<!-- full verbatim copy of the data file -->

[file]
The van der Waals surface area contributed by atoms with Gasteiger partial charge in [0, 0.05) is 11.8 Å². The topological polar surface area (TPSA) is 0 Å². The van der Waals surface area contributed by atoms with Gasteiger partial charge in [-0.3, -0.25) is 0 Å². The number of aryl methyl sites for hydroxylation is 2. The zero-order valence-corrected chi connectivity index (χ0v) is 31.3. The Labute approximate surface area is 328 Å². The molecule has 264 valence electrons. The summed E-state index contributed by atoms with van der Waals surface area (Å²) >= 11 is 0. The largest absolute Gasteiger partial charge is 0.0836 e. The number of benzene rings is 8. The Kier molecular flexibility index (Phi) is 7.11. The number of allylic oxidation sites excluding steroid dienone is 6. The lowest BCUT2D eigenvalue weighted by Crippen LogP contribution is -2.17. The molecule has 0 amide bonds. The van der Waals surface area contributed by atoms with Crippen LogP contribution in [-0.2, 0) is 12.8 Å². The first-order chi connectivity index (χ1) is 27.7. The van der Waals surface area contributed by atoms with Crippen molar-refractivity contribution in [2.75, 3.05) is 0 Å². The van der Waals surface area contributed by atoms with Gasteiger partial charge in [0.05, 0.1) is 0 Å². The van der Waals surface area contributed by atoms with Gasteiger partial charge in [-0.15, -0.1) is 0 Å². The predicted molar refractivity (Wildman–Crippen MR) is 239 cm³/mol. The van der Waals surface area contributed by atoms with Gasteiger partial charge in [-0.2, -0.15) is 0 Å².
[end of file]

The van der Waals surface area contributed by atoms with Gasteiger partial charge in [0, 0.05) is 11.8 Å². The topological polar surface area (TPSA) is 0 Å². The van der Waals surface area contributed by atoms with Gasteiger partial charge in [-0.3, -0.25) is 0 Å². The number of aryl methyl sites for hydroxylation is 2. The zero-order valence-corrected chi connectivity index (χ0v) is 31.3. The Labute approximate surface area is 328 Å². The molecule has 264 valence electrons. The summed E-state index contributed by atoms with van der Waals surface area (Å²) >= 11 is 0. The largest absolute Gasteiger partial charge is 0.0836 e. The number of benzene rings is 8. The Kier molecular flexibility index (Phi) is 7.11. The number of allylic oxidation sites excluding steroid dienone is 6. The lowest BCUT2D eigenvalue weighted by Crippen LogP contribution is -2.17. The molecule has 0 amide bonds. The van der Waals surface area contributed by atoms with Crippen LogP contribution in [-0.2, 0) is 12.8 Å². The first-order chi connectivity index (χ1) is 27.7. The van der Waals surface area contributed by atoms with Crippen molar-refractivity contribution in [2.75, 3.05) is 0 Å². The van der Waals surface area contributed by atoms with Gasteiger partial charge in [0.05, 0.1) is 0 Å². The van der Waals surface area contributed by atoms with Gasteiger partial charge in [-0.15, -0.1) is 0 Å². The predicted molar refractivity (Wildman–Crippen MR) is 239 cm³/mol. The van der Waals surface area contributed by atoms with Gasteiger partial charge in [-0.2, -0.15) is 0 Å².